“Identify Yourself – The Story of Bruin-ou.com” Part II
Is the term Coloured apartheid baggage?
by Charles Ash
The term “Coloured” has become a rather vilified and eschewed term in recent years. In numerous debates with people of different race groups and ideological persuasions, I’ve often heard people use the pathetic argument that the term “Coloured” was given to us people of mixed race because “they” did’nt know what else to call us. I’ve had numerous run-ins with faceless, toothless academics over my passion for Coloured identity and my continued campaigning to raise the ire of Coloured consciousness. I’m always charged with being a backward, retrogressive who is hell-bent on apartheid era labelling and by continuing to use the term Coloured, I am inadvertently giving credence to Verwoerd and the NP’s sinister policies. Of course every time I received one of these emails, I would print it and use it to balance my desk. Negative feedback if taken to heart can be a pretty caustic eroder of one’s enthusiasm, no way was I going to allow my mission to be derailed by impotent, self-important academics of dubious intent.. The negative feedback did’nt stop there and it reached a point where every single desk, table and chair in my house was perfectly balanced with this commentary. I eventually decided to read some of it and address the core issue of why I feel the term “Coloured” is NOT apartheid baggage.
The term “Coloured” came about as a means of labelling and identifying the burgeoning mixed race population. The American Heritage book of English usage states that the term “Colored, or coloured, is recorded in its racial sense as early as 1611…”. The term was used in the deep south of America, but became firmly rooted within the lexicon of SA political pundits to identify the particularly large mixed race population in the Western Cape. The term “Coloured” is therefore not a South African specific term, but one with global significance. How then can the usage of the term “Coloured” give credence to Verwoerd? Did Verwoerd patent the term “Coloured” in the United States also, or did they use the term royalty free?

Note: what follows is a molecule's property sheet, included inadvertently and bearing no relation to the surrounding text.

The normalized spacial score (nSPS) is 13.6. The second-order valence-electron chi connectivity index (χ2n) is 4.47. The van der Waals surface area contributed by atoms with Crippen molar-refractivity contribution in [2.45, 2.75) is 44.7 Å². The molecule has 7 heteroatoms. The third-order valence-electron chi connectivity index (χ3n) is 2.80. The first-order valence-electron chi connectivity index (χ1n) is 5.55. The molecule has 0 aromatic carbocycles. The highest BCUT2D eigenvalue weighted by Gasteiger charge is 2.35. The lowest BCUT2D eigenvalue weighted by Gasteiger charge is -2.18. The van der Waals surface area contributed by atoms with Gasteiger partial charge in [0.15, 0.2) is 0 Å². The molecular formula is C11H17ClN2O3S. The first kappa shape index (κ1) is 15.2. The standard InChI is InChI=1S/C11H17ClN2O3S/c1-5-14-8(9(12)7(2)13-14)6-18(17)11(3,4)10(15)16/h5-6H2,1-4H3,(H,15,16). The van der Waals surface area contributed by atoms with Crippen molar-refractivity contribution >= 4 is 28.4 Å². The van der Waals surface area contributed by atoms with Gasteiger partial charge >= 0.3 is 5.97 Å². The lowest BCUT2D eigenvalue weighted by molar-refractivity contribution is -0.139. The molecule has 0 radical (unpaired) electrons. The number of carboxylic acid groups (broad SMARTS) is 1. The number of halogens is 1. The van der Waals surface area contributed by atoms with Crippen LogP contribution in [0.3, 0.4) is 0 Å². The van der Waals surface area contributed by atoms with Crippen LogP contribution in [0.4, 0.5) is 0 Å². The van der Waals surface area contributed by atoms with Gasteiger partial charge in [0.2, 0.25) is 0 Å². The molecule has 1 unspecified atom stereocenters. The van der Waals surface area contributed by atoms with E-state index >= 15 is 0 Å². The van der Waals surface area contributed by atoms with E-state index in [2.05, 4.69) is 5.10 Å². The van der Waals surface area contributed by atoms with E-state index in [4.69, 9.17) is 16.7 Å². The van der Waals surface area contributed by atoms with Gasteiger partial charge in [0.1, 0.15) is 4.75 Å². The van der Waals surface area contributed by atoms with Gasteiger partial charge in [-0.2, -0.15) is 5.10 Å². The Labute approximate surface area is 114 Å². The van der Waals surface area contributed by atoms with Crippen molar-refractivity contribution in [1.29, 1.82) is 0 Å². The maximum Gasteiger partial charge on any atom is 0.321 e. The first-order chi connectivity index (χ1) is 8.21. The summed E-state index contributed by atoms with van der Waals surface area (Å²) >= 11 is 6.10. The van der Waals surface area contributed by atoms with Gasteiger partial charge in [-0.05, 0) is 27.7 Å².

Why people feel the constant need to invoke the name of Verwoerd and use guilt soaked statements of zero-logic is beyond me. To credit the apartheid architects with the creation of the term “Coloured” is naive and foolish. So when people repeat that pathetic argument of “what is a Coloured?” and then go on to lamely qualify the statement with, “The white man just gave you that name because they did’nt know what else to call you…”, I may very well be tempted to end the conversation with a spinning roundhouse kick. To me, the term “Coloured” is nothing more than a noun…a naming word used to describe people of mixed race…finished and kla!
I would be the biggest campaigner for the term “Coloured” to be discontinued, if only there was an equally enthusiastic campaign to stop the usage of all apartheid created racial terms. If only these self-styled academics could be equally horrified when the term Black/White is used as they are when the term “Coloured” is used, then maybe their argument would have some substance. But, that is not the case. Dr Zimitri Erasmus, a lecturer at UCT asked some rather profound questions which I will put forward to you. She asked, “Who is ‘black’ in South Africa today? And who is ‘coloured’? Who is in charge of the definitions? And why does it matter?”.
Yes, this country is in a new dispensation. Yes, we need to move away from our reliance on racial qualifiers and start embracing each other as South Africans, this I do not dispute. Social freeedom has been hard fought for and won. The battle lines have been drawn and the new fight is for economic emancipation. I’ve said this before and I’ll say it again, it is as a bloc that we continue to languish on the outskirts of mainstream South African economics and it is as a bloc that we can change this. Calling for the abolishment of the term “Coloured” is premature and shortsighted. To be pro-Coloured is not to be anti-anything, in the same way that being pro-Black does not make you anti-White. The real question however is whether or not we continue to bicker and argue over the semantics of the term “Coloured” while our communities stagnate in a cesspool of selfpity or do we stand together as a proud community to claim our place in the rainbow nation? The struggle continues.
Charles Ash is founder of Bruin-ou.com.
Copyright © 2003 Charles Ash. All rights reserved.